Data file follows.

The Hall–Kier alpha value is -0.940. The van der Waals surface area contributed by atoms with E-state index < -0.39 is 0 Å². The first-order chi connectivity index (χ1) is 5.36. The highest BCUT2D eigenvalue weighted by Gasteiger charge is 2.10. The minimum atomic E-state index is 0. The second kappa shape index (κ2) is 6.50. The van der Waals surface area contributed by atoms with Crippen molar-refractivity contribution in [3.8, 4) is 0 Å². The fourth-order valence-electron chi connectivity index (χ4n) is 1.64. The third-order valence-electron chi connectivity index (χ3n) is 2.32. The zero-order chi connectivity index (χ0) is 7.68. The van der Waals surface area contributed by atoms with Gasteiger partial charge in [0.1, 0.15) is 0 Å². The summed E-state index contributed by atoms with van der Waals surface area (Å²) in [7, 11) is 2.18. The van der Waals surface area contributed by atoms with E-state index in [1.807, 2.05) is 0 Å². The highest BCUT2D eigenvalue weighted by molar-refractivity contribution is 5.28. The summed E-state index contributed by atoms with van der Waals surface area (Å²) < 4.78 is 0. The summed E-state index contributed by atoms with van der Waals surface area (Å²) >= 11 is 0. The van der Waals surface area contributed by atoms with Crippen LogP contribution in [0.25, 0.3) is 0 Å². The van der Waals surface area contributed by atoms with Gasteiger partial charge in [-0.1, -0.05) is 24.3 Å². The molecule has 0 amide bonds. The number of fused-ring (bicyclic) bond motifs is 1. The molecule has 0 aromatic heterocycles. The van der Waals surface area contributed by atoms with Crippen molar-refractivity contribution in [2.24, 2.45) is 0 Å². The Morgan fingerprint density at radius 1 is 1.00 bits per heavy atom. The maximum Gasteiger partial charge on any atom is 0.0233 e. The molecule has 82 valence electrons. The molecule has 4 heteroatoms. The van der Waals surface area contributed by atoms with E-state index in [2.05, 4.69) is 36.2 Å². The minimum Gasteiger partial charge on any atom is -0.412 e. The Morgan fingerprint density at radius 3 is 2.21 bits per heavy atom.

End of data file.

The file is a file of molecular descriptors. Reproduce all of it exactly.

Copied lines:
The Hall–Kier alpha value is -0.940. The van der Waals surface area contributed by atoms with E-state index < -0.39 is 0 Å². The first-order chi connectivity index (χ1) is 5.36. The highest BCUT2D eigenvalue weighted by Gasteiger charge is 2.10. The minimum atomic E-state index is 0. The second kappa shape index (κ2) is 6.50. The van der Waals surface area contributed by atoms with Crippen molar-refractivity contribution in [3.8, 4) is 0 Å². The fourth-order valence-electron chi connectivity index (χ4n) is 1.64. The third-order valence-electron chi connectivity index (χ3n) is 2.32. The zero-order chi connectivity index (χ0) is 7.68. The van der Waals surface area contributed by atoms with Gasteiger partial charge in [0.1, 0.15) is 0 Å². The summed E-state index contributed by atoms with van der Waals surface area (Å²) in [7, 11) is 2.18. The van der Waals surface area contributed by atoms with E-state index in [1.807, 2.05) is 0 Å². The highest BCUT2D eigenvalue weighted by molar-refractivity contribution is 5.28. The summed E-state index contributed by atoms with van der Waals surface area (Å²) < 4.78 is 0. The summed E-state index contributed by atoms with van der Waals surface area (Å²) >= 11 is 0. The van der Waals surface area contributed by atoms with Crippen LogP contribution in [0.25, 0.3) is 0 Å². The van der Waals surface area contributed by atoms with Gasteiger partial charge in [-0.1, -0.05) is 24.3 Å². The molecule has 0 amide bonds. The number of fused-ring (bicyclic) bond motifs is 1. The molecule has 0 aromatic heterocycles. The van der Waals surface area contributed by atoms with Crippen molar-refractivity contribution in [2.24, 2.45) is 0 Å². The Morgan fingerprint density at radius 1 is 1.00 bits per heavy atom. The maximum Gasteiger partial charge on any atom is 0.0233 e. The molecule has 82 valence electrons. The molecule has 4 heteroatoms. The van der Waals surface area contributed by atoms with E-state index in [2.05, 4.69) is 36.2 Å². The minimum Gasteiger partial charge on any atom is -0.412 e. The Morgan fingerprint density at radius 3 is 2.21 bits per heavy atom.